According to California state law, wineries may not legally buy winegrapes without a CDFA processor's license.
In other recent action, the MEB has also denied a processor license to Martin & Weyrich Winery of Paso Robles and revoked the license of Sky Saddle Wines of Santa Rosa.
The current recession has created a rash of late and non-payments to winegrape growers by financially stressed wineries.Not surprisingly, every winery bankruptcy filing lists growers as unsecured creditors.
An increasing number of winery sanctions by the Market Enforcement Branch (MEB) of the California Department of Food and Agriculture have highlighted the MEB's growing significance to growers.
While enforcing grower's liens and private legal action are alternatives, they can be expensive and time consuming. A large number of winegrape growers do not know that the MEB can -- among other things -- help them get paid for their fruit when wineries fail to abide by contracts and payment agreements.
WINEGRAPE PURCHASES ILLEGAL WITHOUT A PROCESSOR LICENSE
Established in 1932, the MEB licenses dealers, brokers, commission merchants, cash buyers, and processors that handle California farm products for the purpose of resale or processing.
California law provides that no winery can legally buy or contract for grapes unless it has a valid processor's license.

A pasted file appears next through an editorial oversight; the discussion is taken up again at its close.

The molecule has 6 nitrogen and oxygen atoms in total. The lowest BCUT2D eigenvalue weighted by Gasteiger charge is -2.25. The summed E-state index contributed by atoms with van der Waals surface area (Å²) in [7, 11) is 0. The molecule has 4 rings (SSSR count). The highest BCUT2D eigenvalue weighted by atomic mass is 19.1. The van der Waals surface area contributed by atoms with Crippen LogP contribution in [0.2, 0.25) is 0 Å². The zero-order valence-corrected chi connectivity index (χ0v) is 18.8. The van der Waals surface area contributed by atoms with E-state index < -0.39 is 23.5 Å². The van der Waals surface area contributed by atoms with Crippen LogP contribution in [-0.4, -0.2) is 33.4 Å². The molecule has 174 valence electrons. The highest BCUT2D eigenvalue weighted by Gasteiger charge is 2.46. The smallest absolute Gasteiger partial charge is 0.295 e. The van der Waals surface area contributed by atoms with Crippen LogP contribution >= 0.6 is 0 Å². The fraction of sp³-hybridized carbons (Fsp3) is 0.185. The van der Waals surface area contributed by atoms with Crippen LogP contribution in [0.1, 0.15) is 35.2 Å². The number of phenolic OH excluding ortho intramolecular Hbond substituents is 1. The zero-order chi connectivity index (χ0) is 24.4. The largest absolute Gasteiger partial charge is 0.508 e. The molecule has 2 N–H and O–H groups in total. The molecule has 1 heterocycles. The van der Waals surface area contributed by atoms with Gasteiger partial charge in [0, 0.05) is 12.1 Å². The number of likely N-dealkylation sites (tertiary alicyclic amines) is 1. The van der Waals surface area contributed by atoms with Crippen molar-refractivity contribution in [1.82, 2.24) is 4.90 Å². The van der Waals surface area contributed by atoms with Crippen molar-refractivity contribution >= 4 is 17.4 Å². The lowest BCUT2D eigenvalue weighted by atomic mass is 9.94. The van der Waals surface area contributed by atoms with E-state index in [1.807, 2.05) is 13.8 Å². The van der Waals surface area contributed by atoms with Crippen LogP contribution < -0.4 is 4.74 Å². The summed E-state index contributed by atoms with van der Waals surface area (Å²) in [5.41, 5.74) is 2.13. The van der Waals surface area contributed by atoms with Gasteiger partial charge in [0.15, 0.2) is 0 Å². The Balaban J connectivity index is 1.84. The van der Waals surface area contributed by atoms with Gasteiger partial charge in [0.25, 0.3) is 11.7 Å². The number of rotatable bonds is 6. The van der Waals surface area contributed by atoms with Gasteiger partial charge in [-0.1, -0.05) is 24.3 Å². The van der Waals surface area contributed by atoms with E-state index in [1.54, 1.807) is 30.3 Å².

According to its web site, MEB "actions may range from Notices of Violation, Probation, Suspension, or Revocation of a license, to the Denial of an application for a license. [It] can also refer flagrant violators to local law enforcement agencies for civil and/or criminal prosecutions.
GROWERS SHOULD MAKE SURE WINERIES ARE LICENSED BEFORE SIGNING CONTRACTS
"It is best that a grower ask the winery or vintner for a copy of the license or license number to verify with our office," said d'Esterhazy. "It’s the easiest way to follow up."
Since obtaining a processor license requires meeting a number of standards that include Weighmaster licenses and certification for scales, growers should be leery of unlicensed wineries.
California Law allows the MEB to take action against even unlicensed wineries.
COMPLAINT PROCESS IS STRAIGHT FORWARD
The MEB complaint process requires written complaints that must be submitted within nine months from the date a complete account of sales (payment) was due.
Once complaints are verified, it can lead to an Alternate Dispute Resolution process or disciplinary action if the Market Enforcement Branch can prove a violation of the Food and Agriculture Code within its jurisdiction.
SCOFFLAWS, LOW FEES HAMPER ENFORCEMENT
MEB's enforcement efforts on behalf of growers is hampered by the large number of wineries who have not paid license fees and by the low fees themselves.
License fees depend on the annual dollar volume of purchases made by the licensee. Under $20,000, the fee is $100; between $20,000 and $50,000, the fee is $200; between $50,000 and $2,000,000, the fee is $300; and anything over $2,000,000 is $400.
According to d'Esterhazy, these fees are at the same level as they were in 1980. Assembly Bill AB 2240 was introduced on Feb. 18 and is currently scheduled for a hearing before the Committee on Agriculture on March 23 to consider raising the fees..
Without the increase in fees, budget estimates indicate that the MEB could run out of funds by the end of 2012. If that happens, observers say that some services more than likely may be eliminated or severely curtailed.